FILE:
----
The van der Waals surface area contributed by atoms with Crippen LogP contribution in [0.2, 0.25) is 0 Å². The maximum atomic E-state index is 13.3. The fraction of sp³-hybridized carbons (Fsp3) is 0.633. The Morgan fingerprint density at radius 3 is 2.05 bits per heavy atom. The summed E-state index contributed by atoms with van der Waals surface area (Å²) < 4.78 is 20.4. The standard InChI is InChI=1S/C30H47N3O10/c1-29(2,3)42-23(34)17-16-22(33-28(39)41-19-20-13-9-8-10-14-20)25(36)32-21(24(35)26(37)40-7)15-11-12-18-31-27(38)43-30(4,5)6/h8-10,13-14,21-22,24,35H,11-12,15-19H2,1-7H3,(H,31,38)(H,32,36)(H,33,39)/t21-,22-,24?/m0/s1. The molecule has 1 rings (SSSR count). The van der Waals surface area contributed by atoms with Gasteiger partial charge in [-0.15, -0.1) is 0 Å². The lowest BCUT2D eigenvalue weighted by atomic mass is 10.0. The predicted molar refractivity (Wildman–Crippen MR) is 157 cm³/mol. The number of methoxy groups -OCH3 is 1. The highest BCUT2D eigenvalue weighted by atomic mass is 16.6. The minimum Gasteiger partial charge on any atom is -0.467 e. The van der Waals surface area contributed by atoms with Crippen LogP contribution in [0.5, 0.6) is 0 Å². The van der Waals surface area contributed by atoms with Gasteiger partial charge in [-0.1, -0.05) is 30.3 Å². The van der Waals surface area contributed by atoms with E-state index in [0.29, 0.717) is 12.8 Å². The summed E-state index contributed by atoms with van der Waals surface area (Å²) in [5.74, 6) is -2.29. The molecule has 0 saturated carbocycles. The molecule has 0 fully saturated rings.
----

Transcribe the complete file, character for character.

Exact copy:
The van der Waals surface area contributed by atoms with Crippen LogP contribution in [0.2, 0.25) is 0 Å². The maximum atomic E-state index is 13.3. The fraction of sp³-hybridized carbons (Fsp3) is 0.633. The Morgan fingerprint density at radius 3 is 2.05 bits per heavy atom. The summed E-state index contributed by atoms with van der Waals surface area (Å²) < 4.78 is 20.4. The standard InChI is InChI=1S/C30H47N3O10/c1-29(2,3)42-23(34)17-16-22(33-28(39)41-19-20-13-9-8-10-14-20)25(36)32-21(24(35)26(37)40-7)15-11-12-18-31-27(38)43-30(4,5)6/h8-10,13-14,21-22,24,35H,11-12,15-19H2,1-7H3,(H,31,38)(H,32,36)(H,33,39)/t21-,22-,24?/m0/s1. The molecule has 1 rings (SSSR count). The van der Waals surface area contributed by atoms with Gasteiger partial charge in [-0.15, -0.1) is 0 Å². The lowest BCUT2D eigenvalue weighted by atomic mass is 10.0. The predicted molar refractivity (Wildman–Crippen MR) is 157 cm³/mol. The number of methoxy groups -OCH3 is 1. The highest BCUT2D eigenvalue weighted by atomic mass is 16.6. The minimum Gasteiger partial charge on any atom is -0.467 e. The van der Waals surface area contributed by atoms with Crippen LogP contribution in [0.5, 0.6) is 0 Å². The van der Waals surface area contributed by atoms with Gasteiger partial charge in [-0.1, -0.05) is 30.3 Å². The van der Waals surface area contributed by atoms with E-state index in [0.29, 0.717) is 12.8 Å². The summed E-state index contributed by atoms with van der Waals surface area (Å²) in [5.74, 6) is -2.29. The molecule has 0 saturated carbocycles. The molecule has 0 fully saturated rings.